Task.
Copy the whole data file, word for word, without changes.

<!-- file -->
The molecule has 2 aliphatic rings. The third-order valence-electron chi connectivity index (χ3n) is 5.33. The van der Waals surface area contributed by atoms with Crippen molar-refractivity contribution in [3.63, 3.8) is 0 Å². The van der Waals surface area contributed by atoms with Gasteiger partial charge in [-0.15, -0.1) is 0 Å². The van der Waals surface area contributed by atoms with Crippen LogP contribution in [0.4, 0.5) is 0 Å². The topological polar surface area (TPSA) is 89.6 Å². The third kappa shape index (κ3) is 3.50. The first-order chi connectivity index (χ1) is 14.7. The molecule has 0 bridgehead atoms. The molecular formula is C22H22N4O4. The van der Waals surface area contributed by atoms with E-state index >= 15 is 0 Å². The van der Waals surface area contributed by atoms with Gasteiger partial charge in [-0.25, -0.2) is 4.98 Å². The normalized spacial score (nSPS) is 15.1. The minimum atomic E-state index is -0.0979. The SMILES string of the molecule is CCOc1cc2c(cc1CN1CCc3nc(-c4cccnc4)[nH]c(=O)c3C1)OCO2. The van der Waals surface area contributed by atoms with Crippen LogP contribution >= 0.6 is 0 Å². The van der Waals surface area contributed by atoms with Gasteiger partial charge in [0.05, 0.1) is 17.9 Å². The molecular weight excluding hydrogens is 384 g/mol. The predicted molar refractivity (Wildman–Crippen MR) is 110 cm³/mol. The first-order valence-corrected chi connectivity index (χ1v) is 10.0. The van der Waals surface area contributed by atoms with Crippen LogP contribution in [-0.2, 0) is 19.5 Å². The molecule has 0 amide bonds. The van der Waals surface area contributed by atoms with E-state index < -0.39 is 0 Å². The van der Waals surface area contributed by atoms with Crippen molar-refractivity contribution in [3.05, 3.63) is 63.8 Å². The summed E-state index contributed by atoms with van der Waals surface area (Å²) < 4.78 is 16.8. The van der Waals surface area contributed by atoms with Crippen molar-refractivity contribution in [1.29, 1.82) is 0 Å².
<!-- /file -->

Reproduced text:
The molecule has 2 aliphatic rings. The third-order valence-electron chi connectivity index (χ3n) is 5.33. The van der Waals surface area contributed by atoms with Crippen molar-refractivity contribution in [3.63, 3.8) is 0 Å². The van der Waals surface area contributed by atoms with Gasteiger partial charge in [-0.15, -0.1) is 0 Å². The van der Waals surface area contributed by atoms with Crippen LogP contribution in [0.4, 0.5) is 0 Å². The topological polar surface area (TPSA) is 89.6 Å². The third kappa shape index (κ3) is 3.50. The first-order chi connectivity index (χ1) is 14.7. The molecule has 0 bridgehead atoms. The molecular formula is C22H22N4O4. The van der Waals surface area contributed by atoms with E-state index >= 15 is 0 Å². The van der Waals surface area contributed by atoms with Gasteiger partial charge in [-0.25, -0.2) is 4.98 Å². The normalized spacial score (nSPS) is 15.1. The minimum atomic E-state index is -0.0979. The SMILES string of the molecule is CCOc1cc2c(cc1CN1CCc3nc(-c4cccnc4)[nH]c(=O)c3C1)OCO2. The van der Waals surface area contributed by atoms with Crippen LogP contribution >= 0.6 is 0 Å². The van der Waals surface area contributed by atoms with Gasteiger partial charge in [0.05, 0.1) is 17.9 Å². The molecular weight excluding hydrogens is 384 g/mol. The predicted molar refractivity (Wildman–Crippen MR) is 110 cm³/mol. The first-order valence-corrected chi connectivity index (χ1v) is 10.0. The van der Waals surface area contributed by atoms with Crippen LogP contribution in [-0.2, 0) is 19.5 Å². The molecule has 0 amide bonds. The van der Waals surface area contributed by atoms with E-state index < -0.39 is 0 Å². The van der Waals surface area contributed by atoms with Crippen molar-refractivity contribution in [3.05, 3.63) is 63.8 Å². The summed E-state index contributed by atoms with van der Waals surface area (Å²) < 4.78 is 16.8. The van der Waals surface area contributed by atoms with Crippen molar-refractivity contribution in [1.29, 1.82) is 0 Å².